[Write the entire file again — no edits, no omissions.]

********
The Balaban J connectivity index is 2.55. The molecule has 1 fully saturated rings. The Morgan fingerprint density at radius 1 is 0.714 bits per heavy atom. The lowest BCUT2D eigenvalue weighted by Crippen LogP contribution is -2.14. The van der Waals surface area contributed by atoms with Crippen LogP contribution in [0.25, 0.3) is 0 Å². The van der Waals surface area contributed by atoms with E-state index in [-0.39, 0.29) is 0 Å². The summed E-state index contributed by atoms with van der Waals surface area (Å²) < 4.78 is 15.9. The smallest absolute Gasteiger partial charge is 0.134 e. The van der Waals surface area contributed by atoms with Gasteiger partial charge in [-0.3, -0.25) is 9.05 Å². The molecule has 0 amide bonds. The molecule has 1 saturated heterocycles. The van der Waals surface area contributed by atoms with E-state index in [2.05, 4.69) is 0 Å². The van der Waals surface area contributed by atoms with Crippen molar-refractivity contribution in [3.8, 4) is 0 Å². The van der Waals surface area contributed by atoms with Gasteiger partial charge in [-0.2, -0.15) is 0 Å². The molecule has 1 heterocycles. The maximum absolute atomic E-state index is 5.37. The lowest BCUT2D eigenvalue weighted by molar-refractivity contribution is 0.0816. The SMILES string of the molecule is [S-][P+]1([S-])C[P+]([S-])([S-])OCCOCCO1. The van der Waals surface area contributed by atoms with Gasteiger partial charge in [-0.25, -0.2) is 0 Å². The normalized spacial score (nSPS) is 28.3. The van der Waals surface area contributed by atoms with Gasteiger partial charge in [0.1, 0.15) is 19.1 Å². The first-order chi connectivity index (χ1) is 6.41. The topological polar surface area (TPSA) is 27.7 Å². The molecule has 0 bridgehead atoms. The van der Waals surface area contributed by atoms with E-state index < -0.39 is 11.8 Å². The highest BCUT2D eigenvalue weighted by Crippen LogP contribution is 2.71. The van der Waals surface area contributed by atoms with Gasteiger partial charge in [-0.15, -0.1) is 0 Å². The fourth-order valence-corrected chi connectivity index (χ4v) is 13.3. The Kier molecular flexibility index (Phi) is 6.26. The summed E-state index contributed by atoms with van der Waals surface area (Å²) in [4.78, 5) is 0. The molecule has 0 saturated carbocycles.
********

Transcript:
The Balaban J connectivity index is 2.55. The molecule has 1 fully saturated rings. The Morgan fingerprint density at radius 1 is 0.714 bits per heavy atom. The lowest BCUT2D eigenvalue weighted by Crippen LogP contribution is -2.14. The van der Waals surface area contributed by atoms with Crippen LogP contribution in [0.25, 0.3) is 0 Å². The van der Waals surface area contributed by atoms with E-state index in [-0.39, 0.29) is 0 Å². The summed E-state index contributed by atoms with van der Waals surface area (Å²) < 4.78 is 15.9. The smallest absolute Gasteiger partial charge is 0.134 e. The van der Waals surface area contributed by atoms with Gasteiger partial charge in [-0.3, -0.25) is 9.05 Å². The molecule has 0 amide bonds. The molecule has 1 saturated heterocycles. The van der Waals surface area contributed by atoms with E-state index in [2.05, 4.69) is 0 Å². The van der Waals surface area contributed by atoms with Crippen molar-refractivity contribution in [3.8, 4) is 0 Å². The van der Waals surface area contributed by atoms with Gasteiger partial charge in [-0.2, -0.15) is 0 Å². The molecule has 1 heterocycles. The maximum absolute atomic E-state index is 5.37. The lowest BCUT2D eigenvalue weighted by molar-refractivity contribution is 0.0816. The SMILES string of the molecule is [S-][P+]1([S-])C[P+]([S-])([S-])OCCOCCO1. The van der Waals surface area contributed by atoms with Gasteiger partial charge in [-0.25, -0.2) is 0 Å². The normalized spacial score (nSPS) is 28.3. The van der Waals surface area contributed by atoms with Gasteiger partial charge in [0.1, 0.15) is 19.1 Å². The first-order chi connectivity index (χ1) is 6.41. The topological polar surface area (TPSA) is 27.7 Å². The molecule has 0 bridgehead atoms. The van der Waals surface area contributed by atoms with E-state index < -0.39 is 11.8 Å². The highest BCUT2D eigenvalue weighted by Crippen LogP contribution is 2.71. The van der Waals surface area contributed by atoms with Gasteiger partial charge in [-0.15, -0.1) is 0 Å². The fourth-order valence-corrected chi connectivity index (χ4v) is 13.3. The Kier molecular flexibility index (Phi) is 6.26. The summed E-state index contributed by atoms with van der Waals surface area (Å²) in [4.78, 5) is 0. The molecule has 0 saturated carbocycles.